For the two private equity funds (PEFs), Coway employees have already expressed their opposition. "For the past six years, MBK Partners have neglected R&D to squeeze out profit and we have already seen many firms acquired by PEFs suffering problems in job security," Coway union said in a statement.

While buyers' intention to purchase Coway is facing questions or opposition from employees, time is ticking for Woongjin Group to address liabilities and restore its credit.

As the group came up with majority of the acquisition fund from liabilities, the financial stability of the group's units also came under risks.

Just two months after Woongjin Group acquired Coway, the group's solar power unit Woongjin Energy filed for court receivership, after an auditor questioned the company's sustainability, citing a net loss of 112 billion won last year.

This led the group's holding firm Woongjin Company to see its credit rating downgraded to BBB- from BBB+ and increased costs for securing funds for Coway's acquisition.

Of Woongjin Group's liabilities, debts worth 200 billion won are set to expire in February, while the group is suffering difficulties to secure the amount.

"The price is set to go down when buyers have the high ground in a deal," a domestic PEF official said. "While Woongjin Group has little room to compromise on the price, buyers have no reason to rush. It seems unlikely Woongjin will be able to get back what it paid for Coway through the deal."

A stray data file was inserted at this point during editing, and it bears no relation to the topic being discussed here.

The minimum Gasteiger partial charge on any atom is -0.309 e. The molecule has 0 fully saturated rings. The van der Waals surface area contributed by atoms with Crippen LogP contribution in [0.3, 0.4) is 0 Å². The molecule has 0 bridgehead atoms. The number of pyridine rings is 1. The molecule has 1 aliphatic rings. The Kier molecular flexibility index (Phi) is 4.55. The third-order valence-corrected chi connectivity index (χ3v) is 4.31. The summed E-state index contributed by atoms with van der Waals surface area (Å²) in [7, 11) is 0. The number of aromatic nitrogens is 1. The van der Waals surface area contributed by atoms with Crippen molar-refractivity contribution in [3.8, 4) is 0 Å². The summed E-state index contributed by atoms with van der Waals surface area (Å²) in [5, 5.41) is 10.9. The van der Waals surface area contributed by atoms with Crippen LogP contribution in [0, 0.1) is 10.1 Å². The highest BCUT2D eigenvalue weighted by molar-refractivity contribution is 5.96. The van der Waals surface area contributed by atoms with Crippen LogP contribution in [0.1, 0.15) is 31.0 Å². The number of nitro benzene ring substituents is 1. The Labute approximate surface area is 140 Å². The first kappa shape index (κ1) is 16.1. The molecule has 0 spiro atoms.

By Nam Hyun-woo

Woongjin Group Chairman Yoon Seok-kum
Woongjin Group is having a hard time trying to unload its flagship unit Woongjin Coway as no one wants to pay the price Woongjin set for the nation's home appliance rental firm, according to industry analysts Tuesday.

The mid-tier business group, which is desperate to secure fresh funds to resolve its worsening liquidity problems, is asking for 1.7 trillion won for its 25.08 percent stake in Coway. But potential buyers are in no rush because they expect Woongjin to lower the price tag as time drags on, they said.

In a bid to facilitate the sale, the group recently appointed an M&A specialist as a co-CEO of the company. It has named Ahn Ji-yong as its co-CEO in charge of management and marketing. Existing CEO Lee Hae-sun will lead R&D, production and operations.

Ahn was Woongjin Group's head of the planning and coordination office and played a key role when the group bought Coway for 1.8 trillion won in March. In June, the group announced it will sell its 25.08 percent stake in Coway as it fell short of liquidity.

Woongjin Coway co-CEO Ahn Ji-yong